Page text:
The finances of central and local government are stretched due to a combination of elevated levels of inflation, weak economic growth, and greater outlays on public sector pay, services and benefits.

Households and businesses are feeling the pinch too, which is why debates about new taxes and charges have taken on a greater salience.

The furore over Glasgow’s low emission zone charges and the alarm in some quarters about the tourism visitor levy are topical examples. However, the increased focus on local taxation is unlikely to dissipate anytime soon.

There are several reasons for this.

Firstly, MSPs have legislated to allow local authorities to introduce workplace parking levies. It remains to be seen which councils if any will put this into practice, with Edinburgh reputedly keen. It would be levied on firms and come on top of the business rates that companies already pay on these parking spaces provided for staff.

Secondly, councils are to be permitted to double the council tax levied on second homes and  ministers are consulting on increasing the council tax multiplier for properties in bands E to H. This latter move could potentially take £176 million annually in tax revenue from those impacted.

Thirdly, the Scottish Government’s Framework for Tax promised to explore a new rates levy on commercial premises where the owner is registered in a tax haven. I suspect this will have little bearing on retail but it may for other sectors.

Over and above this the Bute House Accord, which brought Green Party MSPs into government, includes a commitment to look at replacing council tax entirely. It’s unclear whether any replacement would generate more or less revenue, what its impact might be on household finances, or indeed whether there might be administrative implications for employers from any replacement tax as was the case with the aborted Local Income Tax.

What is perhaps less well known is that our major political parties all seem to be edging towards coalescing around extending the revenue raising and tax powers of local government. The Scottish Government’s Programme for Government, the Scottish Conservatives’ Grasping the Thistle economic paper, and Scottish Labour’s Empowering Communities document each alights on this.

The outcome of all of this and the nature and scope of any extra taxes that councils may be permitted to levy remains to be seen.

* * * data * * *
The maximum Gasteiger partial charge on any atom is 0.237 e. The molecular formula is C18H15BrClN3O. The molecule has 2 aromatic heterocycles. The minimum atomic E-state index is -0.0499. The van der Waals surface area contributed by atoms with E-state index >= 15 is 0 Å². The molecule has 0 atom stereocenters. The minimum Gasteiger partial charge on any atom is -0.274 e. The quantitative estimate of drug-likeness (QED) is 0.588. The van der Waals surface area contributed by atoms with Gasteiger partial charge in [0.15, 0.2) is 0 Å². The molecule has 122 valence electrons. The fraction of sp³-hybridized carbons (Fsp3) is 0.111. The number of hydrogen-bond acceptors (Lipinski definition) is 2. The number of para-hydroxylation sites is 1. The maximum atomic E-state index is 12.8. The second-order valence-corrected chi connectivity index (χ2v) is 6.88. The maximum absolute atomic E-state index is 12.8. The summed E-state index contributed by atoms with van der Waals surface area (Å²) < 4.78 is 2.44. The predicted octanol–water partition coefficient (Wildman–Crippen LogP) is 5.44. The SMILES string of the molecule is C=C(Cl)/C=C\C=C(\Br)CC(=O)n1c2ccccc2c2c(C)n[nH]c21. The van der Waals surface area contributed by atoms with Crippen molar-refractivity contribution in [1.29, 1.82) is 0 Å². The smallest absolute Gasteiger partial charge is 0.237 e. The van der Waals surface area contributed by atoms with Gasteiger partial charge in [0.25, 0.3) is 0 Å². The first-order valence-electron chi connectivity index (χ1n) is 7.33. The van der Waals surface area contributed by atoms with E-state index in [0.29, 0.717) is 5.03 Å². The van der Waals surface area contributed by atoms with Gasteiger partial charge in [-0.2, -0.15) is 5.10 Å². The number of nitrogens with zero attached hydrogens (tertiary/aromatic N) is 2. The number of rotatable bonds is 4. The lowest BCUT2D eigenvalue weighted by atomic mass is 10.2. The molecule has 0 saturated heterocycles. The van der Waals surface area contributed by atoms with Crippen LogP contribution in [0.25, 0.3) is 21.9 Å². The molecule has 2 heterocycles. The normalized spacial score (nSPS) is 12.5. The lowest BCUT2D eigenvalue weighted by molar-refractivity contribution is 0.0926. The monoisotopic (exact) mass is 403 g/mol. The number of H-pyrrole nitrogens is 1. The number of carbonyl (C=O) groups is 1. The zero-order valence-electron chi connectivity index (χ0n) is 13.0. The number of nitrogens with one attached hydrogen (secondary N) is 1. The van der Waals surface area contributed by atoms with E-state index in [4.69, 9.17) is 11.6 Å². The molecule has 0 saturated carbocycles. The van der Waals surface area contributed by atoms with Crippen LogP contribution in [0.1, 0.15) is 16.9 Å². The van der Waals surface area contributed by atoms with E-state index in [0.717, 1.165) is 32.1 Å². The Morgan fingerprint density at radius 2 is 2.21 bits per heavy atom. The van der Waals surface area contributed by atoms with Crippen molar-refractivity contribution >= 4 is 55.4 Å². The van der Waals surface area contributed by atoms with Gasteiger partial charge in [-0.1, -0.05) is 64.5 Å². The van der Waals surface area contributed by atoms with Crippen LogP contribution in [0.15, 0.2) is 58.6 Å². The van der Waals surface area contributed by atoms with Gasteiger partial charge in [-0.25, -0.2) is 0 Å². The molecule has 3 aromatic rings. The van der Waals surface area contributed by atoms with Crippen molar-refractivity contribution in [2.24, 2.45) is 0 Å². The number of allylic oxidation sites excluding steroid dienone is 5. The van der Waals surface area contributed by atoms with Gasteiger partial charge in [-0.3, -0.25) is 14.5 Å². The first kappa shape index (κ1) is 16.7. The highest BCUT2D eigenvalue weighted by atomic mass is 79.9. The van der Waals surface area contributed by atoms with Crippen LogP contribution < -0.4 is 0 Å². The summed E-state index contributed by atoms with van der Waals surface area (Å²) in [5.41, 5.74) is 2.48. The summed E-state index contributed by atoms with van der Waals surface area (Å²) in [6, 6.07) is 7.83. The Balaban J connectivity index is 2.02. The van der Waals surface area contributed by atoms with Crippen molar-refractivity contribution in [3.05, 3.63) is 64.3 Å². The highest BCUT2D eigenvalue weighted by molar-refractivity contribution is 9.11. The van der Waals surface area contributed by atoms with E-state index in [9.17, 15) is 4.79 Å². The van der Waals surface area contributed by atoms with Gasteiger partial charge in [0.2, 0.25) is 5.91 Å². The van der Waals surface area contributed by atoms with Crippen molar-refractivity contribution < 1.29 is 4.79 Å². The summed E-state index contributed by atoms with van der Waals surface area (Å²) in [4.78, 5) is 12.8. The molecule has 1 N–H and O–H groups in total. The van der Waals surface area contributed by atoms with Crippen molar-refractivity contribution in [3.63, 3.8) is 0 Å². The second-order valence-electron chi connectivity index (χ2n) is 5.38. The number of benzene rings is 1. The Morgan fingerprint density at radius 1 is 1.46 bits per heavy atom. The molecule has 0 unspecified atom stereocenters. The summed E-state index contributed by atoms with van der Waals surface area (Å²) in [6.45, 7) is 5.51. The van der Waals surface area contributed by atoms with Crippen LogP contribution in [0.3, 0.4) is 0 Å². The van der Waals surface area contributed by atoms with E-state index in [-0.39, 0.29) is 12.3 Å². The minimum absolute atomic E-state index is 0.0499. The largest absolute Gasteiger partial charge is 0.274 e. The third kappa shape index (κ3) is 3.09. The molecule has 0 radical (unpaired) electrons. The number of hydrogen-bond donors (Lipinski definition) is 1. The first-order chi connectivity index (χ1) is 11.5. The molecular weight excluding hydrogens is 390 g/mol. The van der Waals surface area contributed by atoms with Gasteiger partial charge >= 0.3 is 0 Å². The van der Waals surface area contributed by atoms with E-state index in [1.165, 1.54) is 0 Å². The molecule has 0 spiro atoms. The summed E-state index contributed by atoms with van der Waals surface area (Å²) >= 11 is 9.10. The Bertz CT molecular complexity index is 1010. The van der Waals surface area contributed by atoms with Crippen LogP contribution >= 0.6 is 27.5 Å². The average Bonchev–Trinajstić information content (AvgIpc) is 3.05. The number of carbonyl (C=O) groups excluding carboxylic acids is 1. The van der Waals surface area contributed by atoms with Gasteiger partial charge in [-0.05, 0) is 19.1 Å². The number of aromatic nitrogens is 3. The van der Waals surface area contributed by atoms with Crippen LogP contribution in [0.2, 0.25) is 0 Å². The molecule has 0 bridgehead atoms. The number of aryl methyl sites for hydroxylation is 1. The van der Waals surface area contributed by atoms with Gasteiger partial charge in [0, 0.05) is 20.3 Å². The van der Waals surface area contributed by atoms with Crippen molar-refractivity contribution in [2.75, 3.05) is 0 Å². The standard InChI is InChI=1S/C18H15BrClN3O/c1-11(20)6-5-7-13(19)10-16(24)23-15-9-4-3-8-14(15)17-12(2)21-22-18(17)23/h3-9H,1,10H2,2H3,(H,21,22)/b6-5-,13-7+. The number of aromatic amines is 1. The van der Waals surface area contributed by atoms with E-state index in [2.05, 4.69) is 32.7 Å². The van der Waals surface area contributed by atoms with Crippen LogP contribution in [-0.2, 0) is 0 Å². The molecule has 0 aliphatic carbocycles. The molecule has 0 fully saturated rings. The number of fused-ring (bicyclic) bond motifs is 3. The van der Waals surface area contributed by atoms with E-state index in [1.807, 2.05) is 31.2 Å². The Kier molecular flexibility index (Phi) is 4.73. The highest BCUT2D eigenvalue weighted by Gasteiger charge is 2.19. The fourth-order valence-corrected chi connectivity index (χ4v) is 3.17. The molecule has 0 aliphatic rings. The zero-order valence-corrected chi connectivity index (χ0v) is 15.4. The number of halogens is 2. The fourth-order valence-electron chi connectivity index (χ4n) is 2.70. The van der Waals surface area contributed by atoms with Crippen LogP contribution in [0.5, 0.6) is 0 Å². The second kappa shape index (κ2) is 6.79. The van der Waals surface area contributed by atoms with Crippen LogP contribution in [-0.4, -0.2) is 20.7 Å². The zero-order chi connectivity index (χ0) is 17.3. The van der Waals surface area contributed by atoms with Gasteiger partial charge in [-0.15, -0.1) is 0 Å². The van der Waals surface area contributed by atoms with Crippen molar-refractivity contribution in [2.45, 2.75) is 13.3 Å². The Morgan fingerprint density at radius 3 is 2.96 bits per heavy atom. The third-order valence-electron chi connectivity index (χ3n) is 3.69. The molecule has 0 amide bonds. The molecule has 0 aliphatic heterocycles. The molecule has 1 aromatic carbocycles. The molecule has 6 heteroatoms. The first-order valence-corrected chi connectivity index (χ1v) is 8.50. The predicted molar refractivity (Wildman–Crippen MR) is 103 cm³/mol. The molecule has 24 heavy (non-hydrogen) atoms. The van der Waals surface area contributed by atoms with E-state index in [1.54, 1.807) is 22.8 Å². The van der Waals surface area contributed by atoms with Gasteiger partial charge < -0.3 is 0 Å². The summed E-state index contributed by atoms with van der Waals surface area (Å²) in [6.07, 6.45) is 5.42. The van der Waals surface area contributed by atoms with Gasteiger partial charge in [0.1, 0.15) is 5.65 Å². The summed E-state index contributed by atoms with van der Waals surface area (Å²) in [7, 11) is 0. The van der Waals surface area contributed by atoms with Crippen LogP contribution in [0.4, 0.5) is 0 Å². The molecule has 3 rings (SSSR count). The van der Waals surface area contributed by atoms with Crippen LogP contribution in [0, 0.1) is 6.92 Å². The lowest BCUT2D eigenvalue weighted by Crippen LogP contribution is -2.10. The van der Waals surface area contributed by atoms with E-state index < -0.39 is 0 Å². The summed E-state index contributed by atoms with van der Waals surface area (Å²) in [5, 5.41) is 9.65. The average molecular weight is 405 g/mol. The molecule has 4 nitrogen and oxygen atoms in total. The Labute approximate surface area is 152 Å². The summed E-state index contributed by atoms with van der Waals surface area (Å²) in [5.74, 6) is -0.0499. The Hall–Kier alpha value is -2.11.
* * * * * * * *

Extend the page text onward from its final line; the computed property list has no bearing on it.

It’s possible the Scottish Government’s new Tax Advisory Group could be tasked with looking at options. In recent weeks the deputy leader of Glasgow City Council has called for the ability to levy a congestion charge.

With the main political parties seemingly saying similar things on localism perhaps a degree of coherence will finally be brought to policy thinking in this space, rather than the ad hoc sticking plaster approach pursued thus far.

However, allowing local authorities to set extra taxes and charges won’t be without its challenges for those who ultimately pay the bills.

Many of our members have a store presence in Northern Ireland, where local authorities set the business rate. The precedent isn’t encouraging. Business rates in Northern Ireland are significantly higher than in Scotland. Northern Ireland’s councils brought in a bumper increase this spring which if replicated here in Scotland would have seen retailers alone forking out an extra £49 million in business rates this financial year.

Businesses need to be alive to this emerging debate on local taxation because of the potential impact on their own operating costs but also because of what it might mean for their customers’ disposable incomes.

A kaleidoscope of differing and fragmented local taxes and charges may well enhance local government accountability and help plug the gaps in local government finances. However, the flip side is it would undoubtedly add complexity and cost to the operations of businesses and make budgeting trickier. It’s also far from clear the needs of the economy would be factored into decisions.

David Lonsdale is director of Scottish Retail Consortium